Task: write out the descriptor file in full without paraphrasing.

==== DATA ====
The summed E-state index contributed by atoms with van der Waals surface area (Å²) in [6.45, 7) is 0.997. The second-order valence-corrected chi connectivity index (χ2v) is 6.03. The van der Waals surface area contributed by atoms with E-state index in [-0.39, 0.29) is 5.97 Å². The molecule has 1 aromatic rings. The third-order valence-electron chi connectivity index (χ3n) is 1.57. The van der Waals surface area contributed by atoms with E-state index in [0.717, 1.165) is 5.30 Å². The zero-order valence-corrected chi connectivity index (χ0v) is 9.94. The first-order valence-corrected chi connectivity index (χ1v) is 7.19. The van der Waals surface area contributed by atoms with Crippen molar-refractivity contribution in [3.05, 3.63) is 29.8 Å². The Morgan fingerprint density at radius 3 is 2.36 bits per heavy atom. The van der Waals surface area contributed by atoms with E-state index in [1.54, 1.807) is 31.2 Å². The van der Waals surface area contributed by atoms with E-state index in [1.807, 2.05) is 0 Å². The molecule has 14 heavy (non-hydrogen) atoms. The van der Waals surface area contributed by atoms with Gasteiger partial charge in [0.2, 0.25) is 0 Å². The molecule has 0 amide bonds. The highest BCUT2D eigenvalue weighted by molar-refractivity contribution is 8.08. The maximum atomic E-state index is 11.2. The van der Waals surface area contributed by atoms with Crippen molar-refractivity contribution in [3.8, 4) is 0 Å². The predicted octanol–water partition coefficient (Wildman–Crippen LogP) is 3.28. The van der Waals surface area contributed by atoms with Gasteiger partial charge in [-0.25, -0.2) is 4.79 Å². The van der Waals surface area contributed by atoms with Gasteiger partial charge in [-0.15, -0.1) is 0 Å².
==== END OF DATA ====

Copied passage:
The summed E-state index contributed by atoms with van der Waals surface area (Å²) in [6.45, 7) is 0.997. The second-order valence-corrected chi connectivity index (χ2v) is 6.03. The van der Waals surface area contributed by atoms with E-state index in [-0.39, 0.29) is 5.97 Å². The molecule has 1 aromatic rings. The third-order valence-electron chi connectivity index (χ3n) is 1.57. The van der Waals surface area contributed by atoms with E-state index in [0.717, 1.165) is 5.30 Å². The zero-order valence-corrected chi connectivity index (χ0v) is 9.94. The first-order valence-corrected chi connectivity index (χ1v) is 7.19. The van der Waals surface area contributed by atoms with Crippen molar-refractivity contribution in [3.05, 3.63) is 29.8 Å². The Morgan fingerprint density at radius 3 is 2.36 bits per heavy atom. The van der Waals surface area contributed by atoms with E-state index in [1.54, 1.807) is 31.2 Å². The van der Waals surface area contributed by atoms with E-state index in [1.807, 2.05) is 0 Å². The molecule has 14 heavy (non-hydrogen) atoms. The van der Waals surface area contributed by atoms with Gasteiger partial charge in [0.2, 0.25) is 0 Å². The molecule has 0 amide bonds. The highest BCUT2D eigenvalue weighted by molar-refractivity contribution is 8.08. The maximum atomic E-state index is 11.2. The van der Waals surface area contributed by atoms with Crippen molar-refractivity contribution in [3.8, 4) is 0 Å². The predicted octanol–water partition coefficient (Wildman–Crippen LogP) is 3.28. The van der Waals surface area contributed by atoms with Gasteiger partial charge in [-0.25, -0.2) is 4.79 Å². The van der Waals surface area contributed by atoms with Gasteiger partial charge in [-0.15, -0.1) is 0 Å².